||A pair of Staphylococcus aureus have gone through 2 cell divisions,
producing a pair of tetrads. Cell division in this and other bacteria
can occur every 20 to 30 minutes. Elsewhere on this site, you can
learn about the dynamics of bacterial growth.
||This leukemia cell is tearing itself apart by a process called
apoptosis. You can find out more about this natural phenomenon of
programmed cell death in "Apoptosis: when a cell commits suicide".
||Ascorbic acid (vitamin C) was dissolved in ethanol and allowed
to recrystallize through evaporation. The crystal was photographed
between crossed polarizing filters. Other crystals are on exhibit
in "CRYSTALS alive!"
||This scanning electron micrograph shows the fine structure of a
blood clot. Platelets released from the circulation and exposed to
the air use fibrinogen from the blood plasma to spin a mesh of fibrin.
Learn how other cells defend us against infection in "OUCH!...
Anatomy of a Splinter".
||Escherichia coli (E.
coli ) are very common intestinal inhabitants.
Some can be dangerous in food and water supplies. Most newsworthy
are life-threatening infections from eating undercooked E. coli 0157
- contaminated hamburger. Before leaving
"CELLS alive!", learn how bacteria swim and how they grow.
||Scanning electron micrograph of human macrophage ingesting Streptococcus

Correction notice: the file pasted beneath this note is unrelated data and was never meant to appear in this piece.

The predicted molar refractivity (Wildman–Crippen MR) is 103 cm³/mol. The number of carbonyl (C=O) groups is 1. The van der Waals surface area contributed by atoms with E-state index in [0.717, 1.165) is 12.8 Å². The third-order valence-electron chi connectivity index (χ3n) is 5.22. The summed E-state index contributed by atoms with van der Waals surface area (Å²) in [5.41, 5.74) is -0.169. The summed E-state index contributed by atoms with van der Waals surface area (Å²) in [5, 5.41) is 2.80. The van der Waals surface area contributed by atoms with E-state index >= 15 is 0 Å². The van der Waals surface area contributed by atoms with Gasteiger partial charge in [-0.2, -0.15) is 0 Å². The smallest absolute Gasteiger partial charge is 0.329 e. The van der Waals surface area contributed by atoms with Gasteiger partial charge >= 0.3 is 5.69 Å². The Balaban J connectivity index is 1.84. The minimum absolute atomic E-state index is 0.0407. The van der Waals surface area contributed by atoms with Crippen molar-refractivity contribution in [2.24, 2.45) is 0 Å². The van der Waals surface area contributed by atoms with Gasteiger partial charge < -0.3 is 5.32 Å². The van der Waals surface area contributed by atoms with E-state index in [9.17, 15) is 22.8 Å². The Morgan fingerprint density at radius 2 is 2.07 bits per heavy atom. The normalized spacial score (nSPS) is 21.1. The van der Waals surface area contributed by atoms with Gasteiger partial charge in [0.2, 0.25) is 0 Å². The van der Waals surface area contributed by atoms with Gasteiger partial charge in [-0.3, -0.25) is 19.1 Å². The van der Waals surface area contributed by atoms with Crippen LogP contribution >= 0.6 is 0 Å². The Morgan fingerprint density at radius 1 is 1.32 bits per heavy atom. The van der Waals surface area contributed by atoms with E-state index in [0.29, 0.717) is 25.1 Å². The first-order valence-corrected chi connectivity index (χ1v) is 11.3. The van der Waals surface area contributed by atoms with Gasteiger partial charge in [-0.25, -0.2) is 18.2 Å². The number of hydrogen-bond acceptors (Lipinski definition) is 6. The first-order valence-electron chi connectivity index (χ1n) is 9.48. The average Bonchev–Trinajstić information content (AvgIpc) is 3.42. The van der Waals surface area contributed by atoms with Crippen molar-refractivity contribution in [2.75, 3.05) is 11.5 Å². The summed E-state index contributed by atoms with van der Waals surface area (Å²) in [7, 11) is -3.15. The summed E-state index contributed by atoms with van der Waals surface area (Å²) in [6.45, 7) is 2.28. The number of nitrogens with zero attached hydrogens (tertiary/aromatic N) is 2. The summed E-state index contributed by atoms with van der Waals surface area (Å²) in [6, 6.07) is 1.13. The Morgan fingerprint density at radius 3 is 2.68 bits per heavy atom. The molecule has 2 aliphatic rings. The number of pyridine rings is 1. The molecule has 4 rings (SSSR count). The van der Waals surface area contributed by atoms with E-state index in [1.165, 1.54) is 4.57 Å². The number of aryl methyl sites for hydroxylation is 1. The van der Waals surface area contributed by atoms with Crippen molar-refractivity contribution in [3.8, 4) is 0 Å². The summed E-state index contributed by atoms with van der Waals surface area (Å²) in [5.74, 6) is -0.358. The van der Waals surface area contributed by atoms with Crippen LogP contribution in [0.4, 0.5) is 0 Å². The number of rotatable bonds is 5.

pyogenes. The spherical cell riding piggy-back on the macrophage
is a lymphocyte, an important component in the immune response to
infection. Read about these cells' close association in Antibody Production.
||Scanning electron micrograph of human red blood cells. Red cells
get their red color from iron-rich hemoglobin which is responsible
for transporting oxygen throughout the body. These cells got THEIR
red color from Photoshop(R). See animated red cells in capillaries
in "OUCH!... Anatomy of a Splinter".
||Scanning electron micrograph of the common soil bacteria Pseudomonas
aeruginosa. These bacteria are actively motile in aqueous environments
but can attach to a submerged surface and grow into a sessile, slimy
colony called a "biofilm". Colorized gray scale image.
||Human neutrophils are white blood cells that serve as professional
phagocytes: their primary function is to eat and kill bacteria and
they arrive quickly at the site of a bacterial infection. This neutrophil,
ingesting Streptococcus pyogenes, was imaged in gray scale with phase
contrast optics and colorized. See neutrophils in action in "OUCH!... Anatomy of a Splinter".
||This human eosinophil was originally imaged in gray scale with
Nomarski DIC optics and a CCD camera, then colorized using Adobe
Photoshop(R). Eosinophils are important in combatting parasitic diseases
and people with those diseases and allergies generally have elevated
eosinophil counts. See Allergies